Bowie’s been making music for more than 40 years and he’s one of the greatest stage performers so it’s good that the V&A shows some of that, with some rare concert footage on big projection screens and costumes incorporated into that section. There’s a quote included, saying something about whenever he goes on stage there’s got to be some element of theatre and performance about it; with Pulp it wasn’t the same thing with personas but we were always very aware of making a concert into an event. I’m sure Bowie was an influence in that way.
The amount of interest this exhibition is garnering lets you know his influence is vast. He had a very normal name — David Jones — and in a way he was a very typical person of his era, and yet he turned himself into a unique creature. The other thing that really comes through is how hands-on he’s always been. It is amazing to see that it seems he has never ever thrown anything away in his life. There are bits of paper from when he was 15 with lyrics and ideas for stage costumes written down — it’s nice to see his handwriting. They’ll have difficulty getting people out of this show because there’s a hell of a lot to see. I could have spent hours in there.
For me the videos that work best are the ones that are very simple, like the one for Life on Mars, which is basically just him singing with that powder blue suit on. I wouldn’t be able to get in his suits. I am jealous of his 26-inch waist [as shown in a book of measurements in the exhibition] — that is thin.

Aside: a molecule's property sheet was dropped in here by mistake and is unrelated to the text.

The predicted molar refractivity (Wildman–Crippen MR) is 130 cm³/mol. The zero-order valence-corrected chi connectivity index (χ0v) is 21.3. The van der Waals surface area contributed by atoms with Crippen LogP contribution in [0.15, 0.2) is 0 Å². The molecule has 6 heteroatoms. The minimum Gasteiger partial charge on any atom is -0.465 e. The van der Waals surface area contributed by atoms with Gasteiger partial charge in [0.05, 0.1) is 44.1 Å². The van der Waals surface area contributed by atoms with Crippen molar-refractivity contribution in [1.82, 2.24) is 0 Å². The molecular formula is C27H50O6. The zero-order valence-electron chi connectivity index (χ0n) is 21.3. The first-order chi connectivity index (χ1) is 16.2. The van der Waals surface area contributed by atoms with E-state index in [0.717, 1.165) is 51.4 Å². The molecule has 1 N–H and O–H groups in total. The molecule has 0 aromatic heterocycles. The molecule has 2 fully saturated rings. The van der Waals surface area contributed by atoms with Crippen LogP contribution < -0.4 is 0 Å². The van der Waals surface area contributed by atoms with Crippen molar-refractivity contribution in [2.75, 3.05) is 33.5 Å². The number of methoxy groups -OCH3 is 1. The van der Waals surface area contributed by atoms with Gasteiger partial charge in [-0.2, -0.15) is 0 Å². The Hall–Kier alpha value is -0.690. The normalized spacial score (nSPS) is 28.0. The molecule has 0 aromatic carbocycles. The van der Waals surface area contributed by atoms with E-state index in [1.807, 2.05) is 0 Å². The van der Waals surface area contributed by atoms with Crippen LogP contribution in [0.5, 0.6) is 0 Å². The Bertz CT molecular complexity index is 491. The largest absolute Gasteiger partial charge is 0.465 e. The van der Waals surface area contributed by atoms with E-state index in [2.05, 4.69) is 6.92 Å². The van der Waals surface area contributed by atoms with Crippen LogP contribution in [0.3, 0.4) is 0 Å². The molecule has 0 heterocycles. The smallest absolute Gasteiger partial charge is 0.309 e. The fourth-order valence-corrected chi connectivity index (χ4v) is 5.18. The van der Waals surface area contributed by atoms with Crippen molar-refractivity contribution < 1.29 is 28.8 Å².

I interviewed him about smoking once about 16 years ago for the Big Issue. Then just last April, I was doing a thing in New York with the Michael Clark dance company at the Whitney Museum and he came to see that. I had to leave straight after the performance. Apparently I walked out the room and about 45 seconds after I left he walked into to say hello and I missed him. That was a shame.
The main thing that will impress people as they go round the V&A is the sheer volume of stuff that Bowie has done, it made me feel very lazy. He made a real impact on our culture: he brought a lot of those quite subversive and alternative ideas right into people’s living rooms. It’s an important exhibition; I think it will stick in people’s minds for a long time. I wouldn’t have missed it for the world.
As told to Andre Paine
My older brother Richard was the Bowie fan and the first album I heard was The Man Who Sold the World. I think as Bowie got more camp my brother moved onto The Faces and Alice Cooper; I got Bowie and I went to see Ziggy Stardust at Lewisham Odeon. Looking at the Freddie Buretti outfit [as featured on the Top of the Pops Starman 1972 performance] in the V&A has the same effect on me today.
I remember the cobweb bodysuit, on show, from The 1980 Floor Show with Marianne Faithfull — we tried to make something like that at the time. Those palm tree heels [from the Ziggy Stardust tour] are my favourite, he wore them on Russell Harty’s TV show. That was the beginning of my dressing up; the first time I saw Bowie I realised: I’m not the only person who’s a weirdo in the middle of nowhere.